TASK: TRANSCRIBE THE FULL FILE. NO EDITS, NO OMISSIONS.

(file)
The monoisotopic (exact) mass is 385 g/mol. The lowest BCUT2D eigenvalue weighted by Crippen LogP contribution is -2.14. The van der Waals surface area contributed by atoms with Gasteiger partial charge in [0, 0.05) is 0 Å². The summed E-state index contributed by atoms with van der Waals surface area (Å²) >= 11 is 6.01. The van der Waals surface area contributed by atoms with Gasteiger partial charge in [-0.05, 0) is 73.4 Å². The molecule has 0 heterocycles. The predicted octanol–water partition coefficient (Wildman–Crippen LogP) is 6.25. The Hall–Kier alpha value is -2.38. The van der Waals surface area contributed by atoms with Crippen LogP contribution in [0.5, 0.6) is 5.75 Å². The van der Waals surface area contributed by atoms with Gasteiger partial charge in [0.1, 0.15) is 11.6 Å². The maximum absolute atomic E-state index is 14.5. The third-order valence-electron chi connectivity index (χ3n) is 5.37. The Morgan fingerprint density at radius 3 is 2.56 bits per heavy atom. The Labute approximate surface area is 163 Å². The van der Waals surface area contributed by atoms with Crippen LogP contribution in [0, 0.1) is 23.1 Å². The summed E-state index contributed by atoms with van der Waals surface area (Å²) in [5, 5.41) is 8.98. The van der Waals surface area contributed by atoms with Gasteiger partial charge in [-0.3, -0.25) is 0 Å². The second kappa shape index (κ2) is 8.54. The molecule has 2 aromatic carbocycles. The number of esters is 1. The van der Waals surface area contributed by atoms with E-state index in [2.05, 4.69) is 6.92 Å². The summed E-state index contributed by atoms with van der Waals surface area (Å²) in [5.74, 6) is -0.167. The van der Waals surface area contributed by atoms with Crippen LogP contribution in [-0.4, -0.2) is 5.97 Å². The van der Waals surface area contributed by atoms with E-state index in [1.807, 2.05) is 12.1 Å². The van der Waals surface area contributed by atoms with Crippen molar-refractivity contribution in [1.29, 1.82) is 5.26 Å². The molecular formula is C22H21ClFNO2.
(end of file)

The monoisotopic (exact) mass is 385 g/mol. The lowest BCUT2D eigenvalue weighted by Crippen LogP contribution is -2.14. The van der Waals surface area contributed by atoms with Gasteiger partial charge in [0, 0.05) is 0 Å². The summed E-state index contributed by atoms with van der Waals surface area (Å²) >= 11 is 6.01. The van der Waals surface area contributed by atoms with Gasteiger partial charge in [-0.05, 0) is 73.4 Å². The molecule has 0 heterocycles. The predicted octanol–water partition coefficient (Wildman–Crippen LogP) is 6.25. The Hall–Kier alpha value is -2.38. The van der Waals surface area contributed by atoms with Crippen LogP contribution in [0.5, 0.6) is 5.75 Å². The van der Waals surface area contributed by atoms with Gasteiger partial charge in [0.1, 0.15) is 11.6 Å². The maximum absolute atomic E-state index is 14.5. The third-order valence-electron chi connectivity index (χ3n) is 5.37. The Morgan fingerprint density at radius 3 is 2.56 bits per heavy atom. The Labute approximate surface area is 163 Å². The van der Waals surface area contributed by atoms with Crippen LogP contribution in [0, 0.1) is 23.1 Å². The summed E-state index contributed by atoms with van der Waals surface area (Å²) in [5, 5.41) is 8.98. The van der Waals surface area contributed by atoms with Gasteiger partial charge in [-0.3, -0.25) is 0 Å². The second kappa shape index (κ2) is 8.54. The molecule has 2 aromatic carbocycles. The number of esters is 1. The van der Waals surface area contributed by atoms with E-state index in [2.05, 4.69) is 6.92 Å². The summed E-state index contributed by atoms with van der Waals surface area (Å²) in [5.74, 6) is -0.167. The van der Waals surface area contributed by atoms with Crippen LogP contribution in [-0.4, -0.2) is 5.97 Å². The van der Waals surface area contributed by atoms with E-state index in [1.807, 2.05) is 12.1 Å². The van der Waals surface area contributed by atoms with Crippen molar-refractivity contribution in [1.29, 1.82) is 5.26 Å². The molecular formula is C22H21ClFNO2.